On 28 February Jim Lowther, President of Veterans Emergency Transition Services (V.E.T.S.) and his Director of Policy and Communication, David MacLeod of Antigonish met with members of the Standing Committee on Veteran Affairs in the Officers Mess at Artillery Park, Halifax. Lowther, fighting pneumonia, and MacLeod who drove 2 ½ hours through a rain and snowstorm, were attending at the request of Royal United Services Institute (RUSI).
Members of the Standing Committee on Veteran Affairs were conducting a cross-Canada trip with Halifax as their last stop. MPs Sean Casey, Eve Adams, Irene Mathyssen, and Annick Papillon were engaged and interested in the conversation. Then there was Mr. Anders – asleep. When confronted, Anders publicly lashed out at Lowther and MacLeod. The damage to these individuals is minute, but the damage to V.E.T.S. may be irreparable. V.E.T.S. reputation may have been damaged by Mr. Anders antics hindering a planned corporate fund-raising campaign.
V.E.T.S. is a Canada-wide, non-profit, apolitical, volunteer organization that assists homeless, or “at risk” veterans. V.E.T.S. finds temporary shelter, acts as a bridge to services, and monitors policy. By coordinating programming V.E.T.S. minimizes tax dollars wasted by bureaucratic “stove-piped” or parallel government systems. Veterans are entitled to specific benefits administered by Veteran Affairs Canada (VAC) there may be little need for provincial healthcare. However, if the veteran is poorly administered, as so many homeless veterans are, parallel systems may work at cross-purposes frustrating the veteran and costing Canadian taxpayers in the process.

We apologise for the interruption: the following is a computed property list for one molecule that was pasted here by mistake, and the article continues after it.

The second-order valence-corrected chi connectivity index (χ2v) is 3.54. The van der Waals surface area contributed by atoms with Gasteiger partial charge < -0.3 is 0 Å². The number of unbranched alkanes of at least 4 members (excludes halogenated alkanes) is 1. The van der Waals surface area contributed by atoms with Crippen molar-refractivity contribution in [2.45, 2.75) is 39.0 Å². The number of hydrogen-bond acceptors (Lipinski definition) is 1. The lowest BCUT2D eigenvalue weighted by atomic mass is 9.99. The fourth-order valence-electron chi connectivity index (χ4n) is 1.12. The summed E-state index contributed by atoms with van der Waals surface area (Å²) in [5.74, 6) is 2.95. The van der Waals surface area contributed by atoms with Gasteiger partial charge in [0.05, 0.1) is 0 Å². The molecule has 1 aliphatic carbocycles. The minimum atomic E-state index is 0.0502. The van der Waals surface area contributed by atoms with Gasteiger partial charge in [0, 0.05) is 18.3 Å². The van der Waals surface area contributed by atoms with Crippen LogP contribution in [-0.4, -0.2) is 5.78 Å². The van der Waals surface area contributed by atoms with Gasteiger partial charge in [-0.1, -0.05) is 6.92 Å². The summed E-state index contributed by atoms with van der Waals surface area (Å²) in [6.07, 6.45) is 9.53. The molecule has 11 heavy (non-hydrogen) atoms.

Homelessness is a complex issue and veterans share the same challenges as any other homeless person; however, besides various federal programs, veterans may have their own resources. V.E.T.S. manages the confusing federal and provincial bureaucracies and enables veterans to utilize their own resources. V.E.T.S. encourages gradual self-support by building on the pride of military service.
A critical need exists for organizations like V.E.T.S. The last two decades of military operations, specifically the Former Yugoslavia and Afghanistan, were complex and the stresses on veterans were equally complex. These two long-term commitments alone far surpassed the Korean War in terms of stress and injuries. V.E.T.S. assesses, as a direct result of the missions, combined with the critical failures of New Veterans Charter, that the number of homeless veterans will rise in the next 5-10 years. V.E.T.S. estimates there are already 7000 or more homeless veterans in Canada.
V.E.T.S. does not use, or want, government funds. The organization is designed to build on the pride of military service, use corporate funding, and coordinate services thereby saving the Canadians money. Perhaps this is why Mr. Anders bizarre comments, attitude, and arrogance are so frustrating. Canadians are willing, able, and interested in contributing to their society – but “sleepy” MPs undermine their efforts.